I heart deuglified blue dressers

Refinished blue wood dresser, Coffee Under The Umbrella

Look, Chinese Food! Shiny dresser top!

I love blue. Blue ceilings, blue walls, blue vases, blueberries. My favorite house that I’ve lived in was bright blue. My favorite room in my house is blue. My kid loves Blue’s Clues.

Whenever I see blue oops paint, I snatch it up. I’ll paint anything blue. I’d paint my cat blue if she’d sit still long enough.

I went out on a limb and took a risk by painting this dresser blue, as well as the desk I posted a few weeks ago. And, erm, well, I don’t have much to say because I had the good fortune of not having to do much to this dresser as it was actually in pretty good shape. I wheeled and dealed a little when I bought it as the owner was moving and just needed it out, so I got a good deal on it.
Solid wood, structurally in good shape. Just needed some (well, a lot of) putty and new knobs to replace the old ugly wood ones. I used Valspar’s oops paint for the blue and Antique White for the drawers with some glass knobs.
I also tried General Finishes’ water-based polycrylic for the first time, and I’ll say that I don’t know that I can go back to Minwax. GF is more expensive, but the ease of working with the product surpasses Minwax by far. I tried the first coat with a Purdy brush, and I’ll say that I’ve always had trouble brushing on poly – I think it just takes practice – but this was actually ok in that there were far fewer brush marks than with Minwax’s product (whether that was because of the product itself or the brush I’m not sure of). I had trouble getting it on really evenly though, til I read this little tip from Mouse in Your House and used a small foam roller the next pass. I had never read of any blogger who did that, but I have to say that rolling it on worked like a charm.

ugly wood dresser, before


Refinished blue wood dresser, Coffee Under The Umbrella

Refinished blue wood dresser, Coffee Under The Umbrella

Pretty pretty


A bathroom storage shelf is the perfect excuse to avoid working

oak refinished bathroom shelf towel storage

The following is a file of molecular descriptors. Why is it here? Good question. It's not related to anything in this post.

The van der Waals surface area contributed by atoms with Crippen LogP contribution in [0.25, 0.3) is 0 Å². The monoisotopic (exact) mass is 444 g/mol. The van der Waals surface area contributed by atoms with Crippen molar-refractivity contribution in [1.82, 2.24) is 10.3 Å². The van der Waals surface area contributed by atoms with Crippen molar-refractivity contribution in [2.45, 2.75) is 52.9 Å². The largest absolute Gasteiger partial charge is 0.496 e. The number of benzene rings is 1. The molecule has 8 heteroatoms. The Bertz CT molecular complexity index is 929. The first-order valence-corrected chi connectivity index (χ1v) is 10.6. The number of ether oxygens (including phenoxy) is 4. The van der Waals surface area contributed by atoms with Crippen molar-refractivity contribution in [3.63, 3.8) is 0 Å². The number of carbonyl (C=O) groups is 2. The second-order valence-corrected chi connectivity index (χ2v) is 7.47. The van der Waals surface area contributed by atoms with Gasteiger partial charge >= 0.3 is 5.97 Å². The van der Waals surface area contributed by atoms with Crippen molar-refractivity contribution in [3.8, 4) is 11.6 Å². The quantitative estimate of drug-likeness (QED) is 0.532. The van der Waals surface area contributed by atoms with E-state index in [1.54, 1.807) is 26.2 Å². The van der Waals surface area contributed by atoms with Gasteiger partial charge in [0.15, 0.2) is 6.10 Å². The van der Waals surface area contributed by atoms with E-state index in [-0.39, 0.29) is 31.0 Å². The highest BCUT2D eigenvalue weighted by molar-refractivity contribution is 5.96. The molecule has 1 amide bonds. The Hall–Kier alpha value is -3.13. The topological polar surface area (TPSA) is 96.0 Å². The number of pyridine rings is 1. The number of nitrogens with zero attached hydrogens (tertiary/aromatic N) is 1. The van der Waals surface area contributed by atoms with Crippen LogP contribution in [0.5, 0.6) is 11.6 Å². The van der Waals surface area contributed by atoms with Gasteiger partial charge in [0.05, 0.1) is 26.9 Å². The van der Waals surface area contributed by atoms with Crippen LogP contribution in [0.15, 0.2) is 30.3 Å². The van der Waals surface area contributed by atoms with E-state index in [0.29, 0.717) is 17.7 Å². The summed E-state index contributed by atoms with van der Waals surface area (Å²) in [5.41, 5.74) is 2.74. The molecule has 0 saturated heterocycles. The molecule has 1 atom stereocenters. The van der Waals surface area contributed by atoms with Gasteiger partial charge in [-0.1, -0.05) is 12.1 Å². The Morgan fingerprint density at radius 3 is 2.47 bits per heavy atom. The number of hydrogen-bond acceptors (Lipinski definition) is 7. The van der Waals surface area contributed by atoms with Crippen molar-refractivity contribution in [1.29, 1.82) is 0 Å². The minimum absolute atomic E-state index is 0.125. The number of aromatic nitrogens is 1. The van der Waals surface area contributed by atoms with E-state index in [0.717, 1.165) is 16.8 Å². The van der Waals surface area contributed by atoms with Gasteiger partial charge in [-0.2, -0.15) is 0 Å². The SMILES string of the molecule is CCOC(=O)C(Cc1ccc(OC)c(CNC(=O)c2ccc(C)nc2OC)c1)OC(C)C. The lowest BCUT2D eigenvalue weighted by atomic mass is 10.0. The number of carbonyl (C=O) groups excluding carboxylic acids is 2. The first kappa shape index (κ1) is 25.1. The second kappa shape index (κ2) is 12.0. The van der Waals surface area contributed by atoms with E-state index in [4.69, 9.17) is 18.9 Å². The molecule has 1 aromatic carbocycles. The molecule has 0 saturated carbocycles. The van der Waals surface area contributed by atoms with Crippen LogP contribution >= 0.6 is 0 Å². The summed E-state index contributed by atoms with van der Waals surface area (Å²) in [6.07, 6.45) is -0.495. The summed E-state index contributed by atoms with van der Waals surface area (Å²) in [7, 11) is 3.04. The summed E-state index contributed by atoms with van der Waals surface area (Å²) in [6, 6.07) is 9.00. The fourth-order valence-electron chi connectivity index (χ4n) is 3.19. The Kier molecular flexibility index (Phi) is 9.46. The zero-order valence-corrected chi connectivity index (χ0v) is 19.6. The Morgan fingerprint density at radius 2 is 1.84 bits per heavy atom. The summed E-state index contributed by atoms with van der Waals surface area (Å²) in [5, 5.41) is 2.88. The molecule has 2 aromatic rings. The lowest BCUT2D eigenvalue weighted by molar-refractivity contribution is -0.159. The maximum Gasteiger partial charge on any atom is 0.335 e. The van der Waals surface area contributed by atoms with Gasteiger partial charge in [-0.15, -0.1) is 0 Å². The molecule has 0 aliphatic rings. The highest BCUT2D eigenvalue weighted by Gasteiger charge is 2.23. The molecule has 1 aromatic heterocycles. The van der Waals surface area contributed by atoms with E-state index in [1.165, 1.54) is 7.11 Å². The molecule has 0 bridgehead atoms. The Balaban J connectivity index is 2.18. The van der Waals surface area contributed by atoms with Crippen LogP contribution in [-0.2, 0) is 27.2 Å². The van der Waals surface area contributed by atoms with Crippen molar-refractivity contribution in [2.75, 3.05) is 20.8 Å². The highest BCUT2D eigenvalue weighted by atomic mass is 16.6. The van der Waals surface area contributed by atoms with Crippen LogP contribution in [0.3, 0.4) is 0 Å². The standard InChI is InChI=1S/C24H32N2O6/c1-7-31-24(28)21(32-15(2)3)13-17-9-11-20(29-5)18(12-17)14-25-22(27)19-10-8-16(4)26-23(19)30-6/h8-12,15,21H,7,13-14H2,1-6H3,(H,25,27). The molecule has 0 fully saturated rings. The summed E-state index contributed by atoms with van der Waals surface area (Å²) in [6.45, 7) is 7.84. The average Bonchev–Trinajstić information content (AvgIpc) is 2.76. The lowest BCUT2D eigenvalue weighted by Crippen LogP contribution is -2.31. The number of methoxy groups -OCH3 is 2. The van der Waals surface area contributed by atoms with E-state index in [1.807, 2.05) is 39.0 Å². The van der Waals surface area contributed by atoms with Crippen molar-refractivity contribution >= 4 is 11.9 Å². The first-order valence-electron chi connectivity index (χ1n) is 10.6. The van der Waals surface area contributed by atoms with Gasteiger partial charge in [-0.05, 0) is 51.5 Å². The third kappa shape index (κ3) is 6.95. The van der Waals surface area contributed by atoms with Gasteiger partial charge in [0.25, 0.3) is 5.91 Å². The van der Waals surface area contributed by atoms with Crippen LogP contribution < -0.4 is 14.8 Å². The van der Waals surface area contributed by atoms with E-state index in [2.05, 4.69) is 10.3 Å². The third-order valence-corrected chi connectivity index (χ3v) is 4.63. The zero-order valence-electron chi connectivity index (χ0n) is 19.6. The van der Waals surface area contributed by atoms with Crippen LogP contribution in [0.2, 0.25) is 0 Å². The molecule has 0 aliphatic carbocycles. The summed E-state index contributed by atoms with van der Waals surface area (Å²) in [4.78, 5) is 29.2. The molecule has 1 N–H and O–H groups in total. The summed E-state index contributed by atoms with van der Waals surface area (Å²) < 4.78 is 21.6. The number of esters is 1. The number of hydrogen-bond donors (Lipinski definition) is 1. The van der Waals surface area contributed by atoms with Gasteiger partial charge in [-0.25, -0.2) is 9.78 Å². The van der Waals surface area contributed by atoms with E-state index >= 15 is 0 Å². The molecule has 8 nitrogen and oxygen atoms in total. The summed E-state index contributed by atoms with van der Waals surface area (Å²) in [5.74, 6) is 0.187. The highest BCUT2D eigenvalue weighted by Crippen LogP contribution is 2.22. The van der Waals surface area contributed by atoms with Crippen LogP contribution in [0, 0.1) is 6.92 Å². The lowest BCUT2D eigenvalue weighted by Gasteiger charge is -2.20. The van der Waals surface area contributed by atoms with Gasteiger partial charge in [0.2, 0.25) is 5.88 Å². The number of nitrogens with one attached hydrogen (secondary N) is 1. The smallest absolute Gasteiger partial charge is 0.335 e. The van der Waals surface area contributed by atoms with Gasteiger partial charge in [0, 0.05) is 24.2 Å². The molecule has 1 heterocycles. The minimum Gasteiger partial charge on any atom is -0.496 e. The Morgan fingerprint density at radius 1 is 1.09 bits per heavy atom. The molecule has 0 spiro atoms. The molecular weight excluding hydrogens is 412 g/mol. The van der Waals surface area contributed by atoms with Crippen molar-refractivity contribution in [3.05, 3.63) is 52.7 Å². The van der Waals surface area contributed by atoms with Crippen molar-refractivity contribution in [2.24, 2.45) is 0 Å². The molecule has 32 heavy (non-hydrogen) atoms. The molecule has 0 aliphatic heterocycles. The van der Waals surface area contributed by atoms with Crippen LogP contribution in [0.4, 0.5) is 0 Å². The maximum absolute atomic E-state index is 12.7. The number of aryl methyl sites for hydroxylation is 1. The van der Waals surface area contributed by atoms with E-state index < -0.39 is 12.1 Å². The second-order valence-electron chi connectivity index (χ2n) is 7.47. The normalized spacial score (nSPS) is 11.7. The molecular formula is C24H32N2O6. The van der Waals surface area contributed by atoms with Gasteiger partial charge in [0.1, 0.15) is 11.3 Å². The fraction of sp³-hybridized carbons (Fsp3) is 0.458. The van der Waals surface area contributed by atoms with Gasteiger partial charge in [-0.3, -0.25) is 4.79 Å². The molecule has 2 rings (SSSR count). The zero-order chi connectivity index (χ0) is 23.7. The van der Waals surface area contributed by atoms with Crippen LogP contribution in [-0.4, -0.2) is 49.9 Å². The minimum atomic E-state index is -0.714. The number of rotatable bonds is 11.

I have towel and TP storage! And I don’t have to go outside in the cold now!

I am a cold weather wuss.

It’s about 50 degrees and windy out, and I’m afraid to go in my uninsulated garage to poly a dresser I’m almost finished working on. I know, more FWP…I’m not complaining because I’m also not in the middle of a “Frankenstorm” or a hurricane. I can’t stand being cold. Give me 105 degrees in August, and I will putz all day in the garage.

So today is a perfect day to find other things to do, like scrape caulk off the bathtub, which my husband has just tasked me with if I want to avoid spending $450 on labor to install a new one. Does he know how much lumber that could buy? Or what kind of router or how many shoes and purses at Marshalls?

Before I scrape away, I realized I forgot to post one of my first projects. My house, as I have said several times, was built in the 70s. Homes from the 70s are known, aside from their glorious popcorn ceilings, for their lack of storage and sensible layouts and awesome ugliness.

I’m afraid I don’t have a before picture, but I saw on Craigslist an oak bathroom cabinet for $25, and I needed wall storage in the bathroom since the floor was completely taken up by a toilet, a vanity, and a bathtub. I suppose I could have put something on the floor, but I decided to indulge my family by not creating an obstacle course to any of these three. It had 2 mirrored doors on it – just let your imagination feed on the 80s honey oak-stained awesomeness.

So I knew nothing about joints, filling in holes, sanding, etc at the time. Looking at it now, it’s actually built really nicely. I don’t know if it’s handmade, but the box, I would guess, seems to be put together with dowels or pins, and it attached to the wall with the horizontal bar, sort of like a French cleat but inside the box rather than behind it, that runs under each shelf – if you look closely you can see it.